The original score for Spartacus was composed and conducted by six-time Academy Award-nominee Alex North. It was nominated by the American Film Institute for its list of greatest film scores. It is a textbook example of how modernist compositional styles can be adapted to the Hollywood leitmotif technique. North's score is epic, as befits the scale of the film. After extensive research of music of that period, North gathered a collection of antique instruments, while not authentically Roman, that provided a strong dramatic effect. These instruments included a sarrusophone, Israeli recorder, Chinese oboe, lute, mandolin, Yugoslav flute, kythara, dulcimer, and bagpipes. North's prize instrument was the ondioline, similar to an earlier version of the electronic synthesizer, which had never been used in film before. Much of the music is written without a tonal center, or flirts with tonality in ways that most film composers would not risk. One theme is used to represent both slavery and freedom, but is given different values in different scenes, so that it sounds like different themes. The love theme for Spartacus and Varinia is the most accessible theme in the film, and a harsh trumpet figure was created for Crassus.

A soundtrack album was released on LP in 1960, containing selections from the score totaling 41 minutes. This album was released on CD in 1990, to coincide with the film's restoration. Soon after, Varèse Sarabande Records attempted to re-record 75 minutes of highlights from the score personally chosen by North, to be conducted by his friend and fellow film composer Jerry Goldsmith, but the project was delayed multiple times and remained unrecorded when Goldsmith died in 2004.

In 2010, Varèse Sarabande released a limited collector's edition of 5,000 copies, containing six CDs, one DVD, and a 168-page booklet. The first disc contained all 72 minutes of the score that survive in stereo, including all music from the 1960 album. Discs two and three featured the entire score to the film, in mono. Disc four contained alternate and preliminary cues from the original recording sessions. Discs five and six contained re-recordings of the film's iconic love theme, adapted by numerous modern film composers and other musicians. The DVD contained a documentary interviewing those same musicians about the score's impact.[40]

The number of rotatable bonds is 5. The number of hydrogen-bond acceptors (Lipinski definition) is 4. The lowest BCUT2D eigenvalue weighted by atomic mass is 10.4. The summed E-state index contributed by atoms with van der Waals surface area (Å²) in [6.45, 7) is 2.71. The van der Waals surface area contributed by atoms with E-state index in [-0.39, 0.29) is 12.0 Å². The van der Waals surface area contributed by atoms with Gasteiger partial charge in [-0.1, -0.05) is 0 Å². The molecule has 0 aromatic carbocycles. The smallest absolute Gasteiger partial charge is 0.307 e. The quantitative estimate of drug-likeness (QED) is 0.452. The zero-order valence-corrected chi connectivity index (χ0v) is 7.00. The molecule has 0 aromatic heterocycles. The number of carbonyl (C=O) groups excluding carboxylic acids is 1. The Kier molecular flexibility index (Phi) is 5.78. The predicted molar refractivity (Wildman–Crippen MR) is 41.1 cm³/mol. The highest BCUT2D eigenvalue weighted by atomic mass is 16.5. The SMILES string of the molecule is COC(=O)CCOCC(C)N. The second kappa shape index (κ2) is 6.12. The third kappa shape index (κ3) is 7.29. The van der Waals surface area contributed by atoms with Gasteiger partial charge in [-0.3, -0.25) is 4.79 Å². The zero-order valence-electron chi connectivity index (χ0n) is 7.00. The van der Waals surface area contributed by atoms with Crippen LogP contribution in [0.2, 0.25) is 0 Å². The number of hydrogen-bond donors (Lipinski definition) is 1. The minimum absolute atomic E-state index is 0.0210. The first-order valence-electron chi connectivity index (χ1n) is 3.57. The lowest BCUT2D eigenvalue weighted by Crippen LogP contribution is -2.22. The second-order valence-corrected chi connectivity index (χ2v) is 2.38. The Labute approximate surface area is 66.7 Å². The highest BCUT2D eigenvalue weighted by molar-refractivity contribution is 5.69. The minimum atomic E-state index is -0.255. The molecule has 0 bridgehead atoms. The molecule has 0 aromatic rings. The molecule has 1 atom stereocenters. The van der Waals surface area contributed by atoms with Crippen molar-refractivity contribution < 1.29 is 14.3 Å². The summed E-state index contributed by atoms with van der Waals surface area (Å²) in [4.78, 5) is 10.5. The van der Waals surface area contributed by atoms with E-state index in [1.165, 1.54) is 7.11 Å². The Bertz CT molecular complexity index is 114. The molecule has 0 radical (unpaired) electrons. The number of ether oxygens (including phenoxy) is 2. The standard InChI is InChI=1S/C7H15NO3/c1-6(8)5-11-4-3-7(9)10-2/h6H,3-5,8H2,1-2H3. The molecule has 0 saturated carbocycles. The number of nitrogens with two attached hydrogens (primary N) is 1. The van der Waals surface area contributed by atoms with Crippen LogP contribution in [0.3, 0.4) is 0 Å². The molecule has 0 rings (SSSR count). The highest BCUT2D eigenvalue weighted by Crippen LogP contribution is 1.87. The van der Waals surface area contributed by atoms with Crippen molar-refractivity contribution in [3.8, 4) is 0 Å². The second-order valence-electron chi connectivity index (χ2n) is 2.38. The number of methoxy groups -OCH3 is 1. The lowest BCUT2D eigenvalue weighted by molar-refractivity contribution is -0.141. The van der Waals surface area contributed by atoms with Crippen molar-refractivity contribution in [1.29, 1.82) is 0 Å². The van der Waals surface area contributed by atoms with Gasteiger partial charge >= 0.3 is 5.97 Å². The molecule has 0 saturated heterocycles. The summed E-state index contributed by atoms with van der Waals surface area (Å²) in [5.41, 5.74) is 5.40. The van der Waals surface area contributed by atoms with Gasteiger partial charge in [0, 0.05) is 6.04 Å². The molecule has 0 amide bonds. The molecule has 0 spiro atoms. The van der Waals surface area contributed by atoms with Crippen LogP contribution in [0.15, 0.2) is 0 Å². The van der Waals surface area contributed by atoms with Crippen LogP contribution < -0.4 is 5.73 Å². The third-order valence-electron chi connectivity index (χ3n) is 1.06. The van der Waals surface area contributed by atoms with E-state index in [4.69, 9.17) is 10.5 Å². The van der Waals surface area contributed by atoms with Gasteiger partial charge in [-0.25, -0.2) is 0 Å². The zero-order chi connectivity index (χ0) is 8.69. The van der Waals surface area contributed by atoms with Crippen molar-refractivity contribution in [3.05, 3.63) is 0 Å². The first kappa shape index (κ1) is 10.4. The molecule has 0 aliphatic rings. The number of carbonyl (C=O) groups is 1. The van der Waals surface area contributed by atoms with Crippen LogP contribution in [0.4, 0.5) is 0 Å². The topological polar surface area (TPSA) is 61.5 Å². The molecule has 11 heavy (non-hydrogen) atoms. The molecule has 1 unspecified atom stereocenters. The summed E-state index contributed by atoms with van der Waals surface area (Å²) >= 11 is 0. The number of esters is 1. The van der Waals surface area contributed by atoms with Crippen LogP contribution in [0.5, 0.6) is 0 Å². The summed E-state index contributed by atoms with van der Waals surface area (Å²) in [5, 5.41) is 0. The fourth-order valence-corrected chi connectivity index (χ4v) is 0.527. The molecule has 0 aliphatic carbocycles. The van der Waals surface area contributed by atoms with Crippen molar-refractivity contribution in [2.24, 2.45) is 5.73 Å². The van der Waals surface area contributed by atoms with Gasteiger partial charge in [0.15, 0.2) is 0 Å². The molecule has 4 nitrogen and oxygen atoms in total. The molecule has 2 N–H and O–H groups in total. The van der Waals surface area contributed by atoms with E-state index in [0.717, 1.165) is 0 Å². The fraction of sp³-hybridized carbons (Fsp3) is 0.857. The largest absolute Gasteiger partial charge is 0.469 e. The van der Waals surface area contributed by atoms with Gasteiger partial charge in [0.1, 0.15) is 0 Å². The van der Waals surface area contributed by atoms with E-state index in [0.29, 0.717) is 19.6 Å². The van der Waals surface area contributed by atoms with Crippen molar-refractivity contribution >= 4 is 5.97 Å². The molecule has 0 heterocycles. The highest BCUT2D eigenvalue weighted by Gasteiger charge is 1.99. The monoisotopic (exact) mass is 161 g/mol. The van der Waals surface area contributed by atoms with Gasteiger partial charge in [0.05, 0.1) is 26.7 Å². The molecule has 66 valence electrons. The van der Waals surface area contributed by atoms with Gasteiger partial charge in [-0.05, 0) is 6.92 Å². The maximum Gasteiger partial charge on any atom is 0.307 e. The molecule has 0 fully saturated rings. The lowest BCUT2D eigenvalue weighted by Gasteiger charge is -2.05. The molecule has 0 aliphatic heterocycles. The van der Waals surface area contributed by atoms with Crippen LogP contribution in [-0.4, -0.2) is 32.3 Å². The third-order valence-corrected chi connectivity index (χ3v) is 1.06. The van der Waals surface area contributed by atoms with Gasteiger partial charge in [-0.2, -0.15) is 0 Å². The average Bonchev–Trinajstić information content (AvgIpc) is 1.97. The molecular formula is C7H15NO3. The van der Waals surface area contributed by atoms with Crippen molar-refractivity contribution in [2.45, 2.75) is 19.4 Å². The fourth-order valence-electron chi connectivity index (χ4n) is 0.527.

Political commentary, Christianity, and reception

The film parallels 1950s American history, specifically House Un-American Activities Committee (HUAC) hearings and the civil rights movement. The HUAC hearings, where witnesses were pressured to "name names" of communists and communist sympathizers, mirror the climactic scene as the defeated slaves, ordered by Crassus to identify their leader from the multitude, individually stand up and proclaim, "I'm Spartacus". Howard Fast, author of the original novel, had written Spartacus while in prison for refusal to name names to HUAC investigators.[41] The fight to end segregation and to extend equality to African Americans is symbolized in the racial mixing in the gladiatorial school, as well as in the army of Spartacus, where all must battle for freedom.[42] Another allusion to the political situation in the United States is hinted at in the beginning, when Rome is described as a republic "fatally stricken with a disease called human slavery", describing Spartacus as a "proud, rebellious son dreaming of the death of slavery, 2000 years before it finally would die". Thus an ethical and political vision becomes a philosophical framework for the ensuing action.[43]